Leather aprons looking period.: I have an apron, seldom worn except for period demos, and it is brown cowhide, 6 ounce (3/32"). I'm 5' 8" with my shoes on. It was made from a piece roughly 36" x 30". I folded down 6" of the 36" for a waist and ran a heavy leather string beneath the fold. There is no bib nor shoulder and neck straps. It simply ties around my upper belly. It's worn high which helps fend off forge welding soup and helps when you're grinding. I got my clue on the apron's appearance from a nice photo of several Missouri blacksmiths who worked at Maramec Iron Furnace near Jamestown in the mid 1800's. See the book, "Frontier Iron."

My poor ol' retired farrier's apron is gray, 8 ounce (1/8") mulehide. It still looks usable, but I won't be getting under any horses any more. Farriers' aprons are worn low, hanging just above the hip joints. Mine was made by a saddlemaker who cut out two legs, each leg being about 17" wide at the widest, and they are cut to a curve on the bottom. They are sewn together at the top with a stiff strip of skirting leather to provide a kind of built in, protective crotch. They are centrally separated below that point for about 18", the separation allowing the farrier to get the front foot supported just above the knees, inserting the foot from behind. The hind leg is never inserted thusly, because the conformation of the hind leg could ruin a guy's life if the horse took the leg away and/or kicked.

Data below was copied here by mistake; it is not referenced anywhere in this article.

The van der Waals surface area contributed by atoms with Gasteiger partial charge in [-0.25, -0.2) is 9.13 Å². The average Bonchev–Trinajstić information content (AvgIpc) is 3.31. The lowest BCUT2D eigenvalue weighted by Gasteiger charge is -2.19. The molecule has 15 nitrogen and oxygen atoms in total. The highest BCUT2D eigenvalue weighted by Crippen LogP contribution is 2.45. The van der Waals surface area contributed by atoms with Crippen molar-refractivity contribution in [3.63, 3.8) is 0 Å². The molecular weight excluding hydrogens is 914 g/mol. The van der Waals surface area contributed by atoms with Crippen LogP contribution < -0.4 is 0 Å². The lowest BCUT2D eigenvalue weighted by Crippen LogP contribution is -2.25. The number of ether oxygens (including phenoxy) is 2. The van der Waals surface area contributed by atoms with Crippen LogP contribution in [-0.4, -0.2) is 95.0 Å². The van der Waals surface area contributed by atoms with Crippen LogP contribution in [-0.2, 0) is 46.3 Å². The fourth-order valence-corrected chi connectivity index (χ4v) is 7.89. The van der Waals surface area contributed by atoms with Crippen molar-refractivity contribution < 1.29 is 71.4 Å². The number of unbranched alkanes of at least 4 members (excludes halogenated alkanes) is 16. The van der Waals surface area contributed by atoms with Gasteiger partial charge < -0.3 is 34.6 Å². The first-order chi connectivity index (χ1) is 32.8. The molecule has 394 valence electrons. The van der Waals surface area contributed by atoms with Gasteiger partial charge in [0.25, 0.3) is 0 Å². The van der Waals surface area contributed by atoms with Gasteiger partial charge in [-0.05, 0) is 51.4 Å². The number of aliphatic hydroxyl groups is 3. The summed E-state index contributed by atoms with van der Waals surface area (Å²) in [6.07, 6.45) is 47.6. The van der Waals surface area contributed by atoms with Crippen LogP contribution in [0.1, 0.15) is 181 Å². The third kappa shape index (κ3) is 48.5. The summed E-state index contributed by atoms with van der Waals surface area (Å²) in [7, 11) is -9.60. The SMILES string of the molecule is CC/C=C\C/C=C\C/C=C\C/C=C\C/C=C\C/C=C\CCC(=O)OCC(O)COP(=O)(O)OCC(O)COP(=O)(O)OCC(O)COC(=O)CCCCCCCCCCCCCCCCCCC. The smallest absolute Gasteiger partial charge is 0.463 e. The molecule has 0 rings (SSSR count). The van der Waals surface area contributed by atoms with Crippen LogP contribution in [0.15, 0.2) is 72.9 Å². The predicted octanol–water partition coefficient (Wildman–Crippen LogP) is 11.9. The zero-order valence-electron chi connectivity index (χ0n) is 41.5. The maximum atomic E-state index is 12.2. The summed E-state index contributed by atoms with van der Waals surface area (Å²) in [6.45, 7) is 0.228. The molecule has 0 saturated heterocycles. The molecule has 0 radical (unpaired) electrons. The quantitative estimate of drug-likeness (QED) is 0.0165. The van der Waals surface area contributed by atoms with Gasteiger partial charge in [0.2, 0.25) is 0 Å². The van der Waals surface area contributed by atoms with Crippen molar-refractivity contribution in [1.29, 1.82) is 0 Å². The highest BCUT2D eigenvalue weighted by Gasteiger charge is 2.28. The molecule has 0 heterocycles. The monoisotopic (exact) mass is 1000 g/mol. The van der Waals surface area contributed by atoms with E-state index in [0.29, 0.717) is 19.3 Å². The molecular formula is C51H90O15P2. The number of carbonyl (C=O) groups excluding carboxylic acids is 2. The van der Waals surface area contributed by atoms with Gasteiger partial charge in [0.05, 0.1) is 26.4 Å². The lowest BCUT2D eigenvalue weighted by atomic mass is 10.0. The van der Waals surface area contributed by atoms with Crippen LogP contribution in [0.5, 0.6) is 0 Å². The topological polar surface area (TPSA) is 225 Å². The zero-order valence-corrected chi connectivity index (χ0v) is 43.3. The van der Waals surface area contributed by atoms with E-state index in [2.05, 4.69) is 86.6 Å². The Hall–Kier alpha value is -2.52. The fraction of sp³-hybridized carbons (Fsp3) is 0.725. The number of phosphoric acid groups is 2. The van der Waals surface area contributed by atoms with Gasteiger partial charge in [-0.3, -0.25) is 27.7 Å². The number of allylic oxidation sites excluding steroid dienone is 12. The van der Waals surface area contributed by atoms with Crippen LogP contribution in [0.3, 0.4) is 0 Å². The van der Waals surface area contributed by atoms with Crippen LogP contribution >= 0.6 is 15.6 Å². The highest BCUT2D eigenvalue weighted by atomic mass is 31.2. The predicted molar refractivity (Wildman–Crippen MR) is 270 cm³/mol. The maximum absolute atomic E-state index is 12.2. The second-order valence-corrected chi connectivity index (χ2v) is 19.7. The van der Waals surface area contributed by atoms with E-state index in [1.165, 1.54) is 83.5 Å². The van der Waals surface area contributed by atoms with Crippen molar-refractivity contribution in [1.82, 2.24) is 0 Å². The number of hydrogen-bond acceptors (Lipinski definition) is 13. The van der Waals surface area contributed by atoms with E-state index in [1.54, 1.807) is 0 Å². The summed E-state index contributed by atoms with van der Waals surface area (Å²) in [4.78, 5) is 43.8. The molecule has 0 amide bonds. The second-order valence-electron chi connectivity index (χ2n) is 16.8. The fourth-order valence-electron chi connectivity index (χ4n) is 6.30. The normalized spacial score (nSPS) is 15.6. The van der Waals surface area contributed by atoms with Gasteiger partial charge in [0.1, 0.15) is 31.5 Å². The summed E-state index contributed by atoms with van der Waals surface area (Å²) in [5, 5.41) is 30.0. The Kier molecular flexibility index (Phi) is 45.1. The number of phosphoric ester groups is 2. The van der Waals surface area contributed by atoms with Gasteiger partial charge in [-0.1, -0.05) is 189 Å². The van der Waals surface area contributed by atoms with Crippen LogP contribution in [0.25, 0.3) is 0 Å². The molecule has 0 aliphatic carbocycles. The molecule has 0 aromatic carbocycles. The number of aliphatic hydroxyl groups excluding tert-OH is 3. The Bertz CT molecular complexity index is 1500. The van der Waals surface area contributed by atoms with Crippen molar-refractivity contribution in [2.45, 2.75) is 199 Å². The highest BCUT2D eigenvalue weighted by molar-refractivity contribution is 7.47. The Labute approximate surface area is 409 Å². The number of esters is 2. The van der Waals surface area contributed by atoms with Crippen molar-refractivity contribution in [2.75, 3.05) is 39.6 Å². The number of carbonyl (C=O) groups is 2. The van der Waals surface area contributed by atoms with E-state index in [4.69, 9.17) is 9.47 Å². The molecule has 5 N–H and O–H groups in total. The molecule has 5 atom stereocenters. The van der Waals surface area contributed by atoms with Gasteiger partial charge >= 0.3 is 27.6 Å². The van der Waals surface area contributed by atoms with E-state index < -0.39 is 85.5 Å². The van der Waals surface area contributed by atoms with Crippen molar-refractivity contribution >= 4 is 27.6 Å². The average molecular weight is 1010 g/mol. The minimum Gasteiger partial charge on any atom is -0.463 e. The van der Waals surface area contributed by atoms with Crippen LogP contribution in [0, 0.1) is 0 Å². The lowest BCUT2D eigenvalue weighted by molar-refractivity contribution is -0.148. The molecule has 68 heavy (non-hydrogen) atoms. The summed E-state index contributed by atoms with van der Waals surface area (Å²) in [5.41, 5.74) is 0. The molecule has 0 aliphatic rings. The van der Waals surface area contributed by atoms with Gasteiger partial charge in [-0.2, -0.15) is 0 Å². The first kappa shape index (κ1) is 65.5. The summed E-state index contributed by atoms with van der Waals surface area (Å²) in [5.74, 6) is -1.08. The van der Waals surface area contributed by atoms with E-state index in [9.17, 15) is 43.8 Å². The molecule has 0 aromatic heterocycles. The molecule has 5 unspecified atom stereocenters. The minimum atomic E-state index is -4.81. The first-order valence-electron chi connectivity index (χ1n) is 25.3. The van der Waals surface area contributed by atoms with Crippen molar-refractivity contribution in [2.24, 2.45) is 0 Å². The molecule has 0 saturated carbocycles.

The width at the top of the assembled apron is 24". A 3/4" wide belt strip is attached to one side, and it goes around the back where it attaches to heavy duty velcro. I like the velcro idea for safety. If you get in a "jackpot," you can quickly shed the apron.

- Frank Turley - Saturday, 06/20/09 23:10:29 EDT

Apron: I made mine out of heavy cotton duck. It's probably the only fabric thing I've made, not counting cutoff jeans. Mine is a full length with a split for the legs, and I have some Velcro ties for around the ankles. I tie them very loosely so that the legs can ride up when I bend my knees.

While cotton duck is not the most breathable fabric out there, it's a whole lot better than leather.
- Marc - Sunday, 06/21/09 08:39:31 EDT

leather aprons : I have finally found some cheap leather that looks like it will work. based on the costs and time i may just spend a month researching this until i find a suitable apron. and really the leather is for the demos and forge welding, and if i get desperate and be a farrier (i don't like horses or getting kicked), i probably can make one then. thanks for the help. and it is the same price (about) to get this leather as an apron that will fit me.
www.tandyleatherfactory.com/home/department/Leather/Garment-Leather/9827-343.aspx?feature=Product_9
bigfoot - Sunday, 06/21/09 09:10:25 EDT

Aprons: There was a similar thread on another site. If you make an apron, and if you put a pocket on the front I advise you to put a flap over the pocket to stop dirt, scale etc. etc. getting in.
- philip in china - Sunday, 06/21/09 11:13:28 EDT

Historical and "Looking the Part":